This evening (1st Feb 2019) I am reading a story on BBC Radio 3’s The Verb, hosted by Ian McMillan.
The original commission was to write something using the subjunctive mood (roughly, a way of speaking about what didn’t or hasn’t happened).
In recording the programme, with the poets Holly Pester and Mella Elfyn, and listening to grammarian Rob Drummond, I have learned a lot more about this (and the irrealis). But this is what I wrote, when I was starting to get my ideas together:
If only the future were certain,
if only the past could be changed,
if only our present condition
could be rearranged, then tested and then rearranged.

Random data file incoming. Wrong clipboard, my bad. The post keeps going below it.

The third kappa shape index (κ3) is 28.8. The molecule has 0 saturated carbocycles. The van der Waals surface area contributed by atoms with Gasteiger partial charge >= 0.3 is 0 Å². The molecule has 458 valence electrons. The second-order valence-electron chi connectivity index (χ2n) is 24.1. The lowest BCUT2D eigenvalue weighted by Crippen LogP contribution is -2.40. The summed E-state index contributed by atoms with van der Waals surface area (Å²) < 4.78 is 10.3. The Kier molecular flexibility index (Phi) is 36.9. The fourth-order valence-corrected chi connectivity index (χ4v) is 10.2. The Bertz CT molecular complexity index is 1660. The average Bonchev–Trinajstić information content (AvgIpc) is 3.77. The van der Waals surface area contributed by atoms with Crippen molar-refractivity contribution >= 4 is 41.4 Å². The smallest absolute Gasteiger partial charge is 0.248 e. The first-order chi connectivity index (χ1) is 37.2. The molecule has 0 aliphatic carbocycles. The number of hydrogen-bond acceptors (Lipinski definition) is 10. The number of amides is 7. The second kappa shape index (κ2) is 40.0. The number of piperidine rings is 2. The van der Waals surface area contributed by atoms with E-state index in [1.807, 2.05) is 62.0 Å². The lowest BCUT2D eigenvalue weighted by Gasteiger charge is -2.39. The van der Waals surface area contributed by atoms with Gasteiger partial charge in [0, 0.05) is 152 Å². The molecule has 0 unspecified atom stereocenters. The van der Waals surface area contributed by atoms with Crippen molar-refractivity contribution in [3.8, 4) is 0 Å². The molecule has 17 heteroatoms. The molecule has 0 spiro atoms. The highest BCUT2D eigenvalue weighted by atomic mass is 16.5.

If only my mother were living
to see how her grandkids get on.
If only my dad could remember
my childhood, my name, or that I am his son.
If only my wife could forgive me
those things that I shouldn’t have said.
If only my husband if only my husband
if only my husband were dead.
If only she’d gone to the doctor’s
the first time she noticed the pain,
and then when they said it was nothing
had gone back again and again, and again and again and again.
If only he’d left a bit later
a moment, not hardly a load,
he wouldn’t have hit the A6 when he did
nor been hit by that stone from the wheel of that van on the opposite side of the road.